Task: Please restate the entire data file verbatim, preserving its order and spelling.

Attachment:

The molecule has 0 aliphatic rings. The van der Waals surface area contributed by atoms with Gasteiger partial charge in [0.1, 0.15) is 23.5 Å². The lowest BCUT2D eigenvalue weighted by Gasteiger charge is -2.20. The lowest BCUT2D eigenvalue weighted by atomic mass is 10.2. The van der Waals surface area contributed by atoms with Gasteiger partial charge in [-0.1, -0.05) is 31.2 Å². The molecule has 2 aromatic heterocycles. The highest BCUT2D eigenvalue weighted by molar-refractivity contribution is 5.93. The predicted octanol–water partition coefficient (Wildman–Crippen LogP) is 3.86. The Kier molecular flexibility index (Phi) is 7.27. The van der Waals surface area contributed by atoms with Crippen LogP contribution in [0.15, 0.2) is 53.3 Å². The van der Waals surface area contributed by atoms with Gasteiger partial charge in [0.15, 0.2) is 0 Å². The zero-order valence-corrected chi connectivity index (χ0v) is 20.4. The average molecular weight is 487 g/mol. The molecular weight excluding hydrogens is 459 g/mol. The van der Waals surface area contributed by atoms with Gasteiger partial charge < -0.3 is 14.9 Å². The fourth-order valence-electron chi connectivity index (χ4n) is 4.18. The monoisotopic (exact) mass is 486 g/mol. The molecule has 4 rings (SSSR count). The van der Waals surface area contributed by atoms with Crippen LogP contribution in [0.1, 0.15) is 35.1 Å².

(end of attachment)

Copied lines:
The molecule has 0 aliphatic rings. The van der Waals surface area contributed by atoms with Gasteiger partial charge in [0.1, 0.15) is 23.5 Å². The lowest BCUT2D eigenvalue weighted by Gasteiger charge is -2.20. The lowest BCUT2D eigenvalue weighted by atomic mass is 10.2. The van der Waals surface area contributed by atoms with Gasteiger partial charge in [-0.1, -0.05) is 31.2 Å². The molecule has 2 aromatic heterocycles. The highest BCUT2D eigenvalue weighted by molar-refractivity contribution is 5.93. The predicted octanol–water partition coefficient (Wildman–Crippen LogP) is 3.86. The Kier molecular flexibility index (Phi) is 7.27. The van der Waals surface area contributed by atoms with Crippen LogP contribution in [0.15, 0.2) is 53.3 Å². The van der Waals surface area contributed by atoms with Gasteiger partial charge in [0.15, 0.2) is 0 Å². The zero-order valence-corrected chi connectivity index (χ0v) is 20.4. The average molecular weight is 487 g/mol. The molecular weight excluding hydrogens is 459 g/mol. The van der Waals surface area contributed by atoms with Gasteiger partial charge < -0.3 is 14.9 Å². The fourth-order valence-electron chi connectivity index (χ4n) is 4.18. The monoisotopic (exact) mass is 486 g/mol. The molecule has 4 rings (SSSR count). The van der Waals surface area contributed by atoms with Crippen LogP contribution in [0.1, 0.15) is 35.1 Å².